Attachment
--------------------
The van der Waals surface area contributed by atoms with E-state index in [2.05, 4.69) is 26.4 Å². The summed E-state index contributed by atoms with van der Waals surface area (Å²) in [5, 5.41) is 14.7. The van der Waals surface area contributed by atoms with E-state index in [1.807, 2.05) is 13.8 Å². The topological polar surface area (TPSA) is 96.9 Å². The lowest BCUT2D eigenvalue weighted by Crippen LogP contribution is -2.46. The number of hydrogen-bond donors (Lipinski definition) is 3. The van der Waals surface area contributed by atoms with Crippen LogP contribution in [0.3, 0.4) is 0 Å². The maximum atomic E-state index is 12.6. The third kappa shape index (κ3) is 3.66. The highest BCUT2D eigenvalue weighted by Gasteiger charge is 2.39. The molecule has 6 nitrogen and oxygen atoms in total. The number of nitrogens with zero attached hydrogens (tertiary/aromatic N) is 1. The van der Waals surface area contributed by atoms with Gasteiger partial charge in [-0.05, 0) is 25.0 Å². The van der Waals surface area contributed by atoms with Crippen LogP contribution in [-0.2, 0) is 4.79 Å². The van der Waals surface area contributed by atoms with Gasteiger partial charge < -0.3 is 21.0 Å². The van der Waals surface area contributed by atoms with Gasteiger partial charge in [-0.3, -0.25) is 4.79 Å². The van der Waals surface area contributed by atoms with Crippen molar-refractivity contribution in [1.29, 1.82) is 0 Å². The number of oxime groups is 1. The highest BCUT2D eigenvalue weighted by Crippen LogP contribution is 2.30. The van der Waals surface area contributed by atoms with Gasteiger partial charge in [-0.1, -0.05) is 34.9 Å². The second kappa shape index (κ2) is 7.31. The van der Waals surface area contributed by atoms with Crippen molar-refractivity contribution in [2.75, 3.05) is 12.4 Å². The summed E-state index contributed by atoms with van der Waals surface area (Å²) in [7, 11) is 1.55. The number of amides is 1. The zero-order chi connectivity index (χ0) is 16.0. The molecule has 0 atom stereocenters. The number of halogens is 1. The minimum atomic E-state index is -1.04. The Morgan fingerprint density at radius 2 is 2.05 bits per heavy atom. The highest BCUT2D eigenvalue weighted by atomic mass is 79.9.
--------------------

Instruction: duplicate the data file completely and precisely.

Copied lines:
The van der Waals surface area contributed by atoms with E-state index in [2.05, 4.69) is 26.4 Å². The summed E-state index contributed by atoms with van der Waals surface area (Å²) in [5, 5.41) is 14.7. The van der Waals surface area contributed by atoms with E-state index in [1.807, 2.05) is 13.8 Å². The topological polar surface area (TPSA) is 96.9 Å². The lowest BCUT2D eigenvalue weighted by Crippen LogP contribution is -2.46. The number of hydrogen-bond donors (Lipinski definition) is 3. The van der Waals surface area contributed by atoms with Crippen LogP contribution in [0.3, 0.4) is 0 Å². The maximum atomic E-state index is 12.6. The third kappa shape index (κ3) is 3.66. The highest BCUT2D eigenvalue weighted by Gasteiger charge is 2.39. The molecule has 6 nitrogen and oxygen atoms in total. The number of nitrogens with zero attached hydrogens (tertiary/aromatic N) is 1. The van der Waals surface area contributed by atoms with Gasteiger partial charge in [-0.05, 0) is 25.0 Å². The van der Waals surface area contributed by atoms with Crippen LogP contribution in [-0.2, 0) is 4.79 Å². The van der Waals surface area contributed by atoms with Gasteiger partial charge < -0.3 is 21.0 Å². The van der Waals surface area contributed by atoms with Gasteiger partial charge in [-0.3, -0.25) is 4.79 Å². The van der Waals surface area contributed by atoms with Crippen molar-refractivity contribution in [1.29, 1.82) is 0 Å². The number of oxime groups is 1. The highest BCUT2D eigenvalue weighted by Crippen LogP contribution is 2.30. The van der Waals surface area contributed by atoms with Gasteiger partial charge in [-0.1, -0.05) is 34.9 Å². The second kappa shape index (κ2) is 7.31. The van der Waals surface area contributed by atoms with Crippen molar-refractivity contribution in [2.75, 3.05) is 12.4 Å². The summed E-state index contributed by atoms with van der Waals surface area (Å²) in [7, 11) is 1.55. The number of amides is 1. The zero-order chi connectivity index (χ0) is 16.0. The molecule has 0 atom stereocenters. The number of halogens is 1. The minimum atomic E-state index is -1.04. The Morgan fingerprint density at radius 2 is 2.05 bits per heavy atom. The highest BCUT2D eigenvalue weighted by atomic mass is 79.9.